The Catcher In The Rye Analysis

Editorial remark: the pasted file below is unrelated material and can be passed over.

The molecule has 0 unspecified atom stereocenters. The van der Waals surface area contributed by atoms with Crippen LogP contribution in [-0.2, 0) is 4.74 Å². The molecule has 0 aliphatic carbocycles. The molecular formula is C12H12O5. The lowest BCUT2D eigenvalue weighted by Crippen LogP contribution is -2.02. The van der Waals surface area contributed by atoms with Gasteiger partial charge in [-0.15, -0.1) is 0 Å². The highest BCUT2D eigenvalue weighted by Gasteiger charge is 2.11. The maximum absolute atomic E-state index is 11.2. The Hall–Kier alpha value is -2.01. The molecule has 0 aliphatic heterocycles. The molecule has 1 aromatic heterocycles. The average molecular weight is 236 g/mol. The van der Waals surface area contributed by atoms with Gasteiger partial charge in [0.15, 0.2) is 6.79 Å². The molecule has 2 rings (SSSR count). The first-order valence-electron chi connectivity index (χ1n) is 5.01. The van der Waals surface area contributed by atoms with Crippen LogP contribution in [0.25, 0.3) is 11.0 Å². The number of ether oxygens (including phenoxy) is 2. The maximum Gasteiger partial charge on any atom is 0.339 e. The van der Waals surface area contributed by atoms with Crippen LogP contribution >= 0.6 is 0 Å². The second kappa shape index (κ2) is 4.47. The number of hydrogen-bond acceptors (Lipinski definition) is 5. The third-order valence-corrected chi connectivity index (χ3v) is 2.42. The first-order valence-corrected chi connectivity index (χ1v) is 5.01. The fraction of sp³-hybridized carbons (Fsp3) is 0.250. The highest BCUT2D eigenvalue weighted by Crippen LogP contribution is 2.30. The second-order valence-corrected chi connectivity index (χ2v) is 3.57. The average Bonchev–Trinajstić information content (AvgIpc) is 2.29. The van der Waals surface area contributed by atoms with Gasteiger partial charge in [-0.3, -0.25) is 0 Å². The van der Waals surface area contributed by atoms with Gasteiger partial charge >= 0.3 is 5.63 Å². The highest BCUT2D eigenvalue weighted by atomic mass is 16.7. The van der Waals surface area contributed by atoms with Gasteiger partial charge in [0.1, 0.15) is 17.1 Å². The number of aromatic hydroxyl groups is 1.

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In The Catcher in the Rye by J.D. Salinger, Mr. Antolini gives Holden Caulfield advice when he is at one of his lowest points. Already aware of Holden’s mental state and position on school, he quotes Wilhelm Stekel, a psychoanalyst, “The mark of the immature man is that he wants to die nobly for a cause, while the mark of the mature man is that he wants to live humbly for one.” (Salinger 188). Although Holden fails to grasp Mr. Antolini’s message, the quote applies directly to his life because of his relationship with death as a result of his younger brother, Allie’s, death. Mr. Antolini uses this quote specifically because he wants Holden take a step back and try to live for a noble cause instead of resorting to death. In particular, an instance of Holden’s willingness to die for a noble cause rather than living is his encounter at the Edmont Hotel with Maurice and Sunny, the prostitute who he doesn’t even have sex with. When Holden is confronted by the duo to steal five dollars from him, he speaks out and refuses to pay. His efforts were to no avail though, as he not only gets punched but also his money taken away from him. After pretending to be shot, he finally reveals what he felt like doing, which “…was committing suicide. I felt like jumping out the window.” (Salinger 104). Although he does not carry it out because he does not want to draw attention, the fact that he contemplates over it, shows how he is willing to die nobly instead of reporting the incident to the
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